Last edited: July 11, 2004

Documentary ‘175’ Almost Intrusive Look at Nazi-Era Slaughter

San Francisco Examiner, September 15, 2000
P. O. Box 7260, San Francisco, CA, 94120
Fax 415-512-1264

Wesley Morris, Examiner Film Critic

THE IMAGES are familiar enough: men frolicking in ponds, locked in horseplay, sitting in the sun being regular guys in swim trunks, seemingly oblivious to their shirtless hairless chests. This could be the Abercrombie & Fitch home movie. The photographs and archival footage used in "Paragraph 175," the unshakable documentary about the slaughter of nearly 15,000 gay men under Hitler’s rule, suggests such a world, one that seems ripped from Madison Avenue shopping tomes.

The fact is those men, with their Olympic bodies and dashing dispositions, were more likely to be co-opted by Leni Riefenstahl than Levis. But it’s not long into Rob Epstein and Jeffrey Friedman’s soberly, deeply effective project that you realize the photos and footage stand in for the memories the film’s subjects have of a peaceful era wiped out by a Naziism that followed a title section of the German Penal Code. Maybe consciously, but without offering up the thousands of victims as martyrs, the film speaks to how much easier, maybe more frivolous gay life has become in the wake of this other, little-known holocaust.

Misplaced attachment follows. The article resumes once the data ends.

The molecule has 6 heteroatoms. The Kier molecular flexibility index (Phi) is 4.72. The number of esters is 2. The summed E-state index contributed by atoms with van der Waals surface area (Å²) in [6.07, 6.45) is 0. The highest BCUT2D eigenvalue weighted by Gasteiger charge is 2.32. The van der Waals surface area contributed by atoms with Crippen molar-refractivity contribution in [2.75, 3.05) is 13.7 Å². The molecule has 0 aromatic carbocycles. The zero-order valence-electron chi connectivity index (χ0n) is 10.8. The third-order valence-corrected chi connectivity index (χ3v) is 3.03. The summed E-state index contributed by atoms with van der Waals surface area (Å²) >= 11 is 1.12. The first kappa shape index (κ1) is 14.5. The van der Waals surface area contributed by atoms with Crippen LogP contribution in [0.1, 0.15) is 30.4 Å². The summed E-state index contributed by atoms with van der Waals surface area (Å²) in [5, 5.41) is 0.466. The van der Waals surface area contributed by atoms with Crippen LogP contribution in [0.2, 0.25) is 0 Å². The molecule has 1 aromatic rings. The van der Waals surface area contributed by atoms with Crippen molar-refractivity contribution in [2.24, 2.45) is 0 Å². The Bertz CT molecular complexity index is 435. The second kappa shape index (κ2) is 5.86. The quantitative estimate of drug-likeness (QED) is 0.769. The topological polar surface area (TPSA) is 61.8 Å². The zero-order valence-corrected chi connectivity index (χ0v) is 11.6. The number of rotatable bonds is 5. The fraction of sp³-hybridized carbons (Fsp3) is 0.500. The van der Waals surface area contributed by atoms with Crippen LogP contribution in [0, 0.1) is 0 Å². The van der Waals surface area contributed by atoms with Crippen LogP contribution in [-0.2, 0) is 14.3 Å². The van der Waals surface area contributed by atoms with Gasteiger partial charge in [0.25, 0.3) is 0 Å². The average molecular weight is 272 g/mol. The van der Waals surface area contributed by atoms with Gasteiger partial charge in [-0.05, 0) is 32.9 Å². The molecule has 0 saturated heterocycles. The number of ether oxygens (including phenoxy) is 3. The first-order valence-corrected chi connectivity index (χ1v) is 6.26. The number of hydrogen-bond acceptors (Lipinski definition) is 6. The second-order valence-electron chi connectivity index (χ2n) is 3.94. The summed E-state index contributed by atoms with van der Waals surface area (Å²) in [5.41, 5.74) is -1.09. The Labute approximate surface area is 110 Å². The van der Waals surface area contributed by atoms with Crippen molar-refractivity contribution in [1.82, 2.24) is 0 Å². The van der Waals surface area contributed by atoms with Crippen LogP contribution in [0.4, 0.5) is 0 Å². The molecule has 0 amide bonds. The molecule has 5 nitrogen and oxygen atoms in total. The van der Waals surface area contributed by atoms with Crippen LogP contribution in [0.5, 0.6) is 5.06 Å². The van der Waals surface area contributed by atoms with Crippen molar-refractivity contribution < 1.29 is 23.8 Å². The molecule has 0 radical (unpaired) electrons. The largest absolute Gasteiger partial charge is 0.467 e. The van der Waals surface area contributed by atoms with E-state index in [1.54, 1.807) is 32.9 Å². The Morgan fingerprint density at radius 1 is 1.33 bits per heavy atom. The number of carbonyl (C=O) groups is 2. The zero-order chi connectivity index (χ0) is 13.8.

Written in the mid-19th century, paragraph 175 was actually a sentence that comprised 28 words. Concisely, it denoted that sex between men, and sex between man and animal, was verboten, "punishable by imprisonment" and the swiping of human rights. This means being herded off to a concentration camp. The Code didn’t say so, but Nazis always were an act-first party when it came to genocide. The film does away with anthropology and doles out bits of history (we learn that the pink triangle was originally a mark for death) pillow-talked by Rupert Everett, and moving intimate portraits.

Less than 10 of the men are still alive; with the help of a young German researcher, Klaus Miller, five of them and one woman are located and extensively interviewed. Epstein and Friedman provide the visual supplement to wistful accounts that grow increasingly harrowing over the course of 76 minutes. It’s the same point-counterpoint approach the

San Francisco duo used in "The Celluloid Closet," their docu-adaptation of Vito Russo’s book about gay Hollywood. But the waggish attention to campy details is swapped for painful interviews that eventually carry the uncomfortable force of eavesdropped therapy sessions. The physical and psychological toll of it all comes out in rage (as with Frenchman Pierre Seel) or in detached reflection (Heinz F).

Under paragraph 175, homophobia became some kind of toxic airborne event, to borrow a phrase from Don Delillo, an epidemic that spread to people’s paranoia. Suddenly, men started seeming gay, and the guessing games taken for granted today were deadly. Even one of Hitler’s higher-ups, Ernst Roehm, who was a known homosexual, was executed. "It meant something different then, a night of love," Heinz says, still mourning the long-ago theft of his joy.

[Home] [World] [Germany]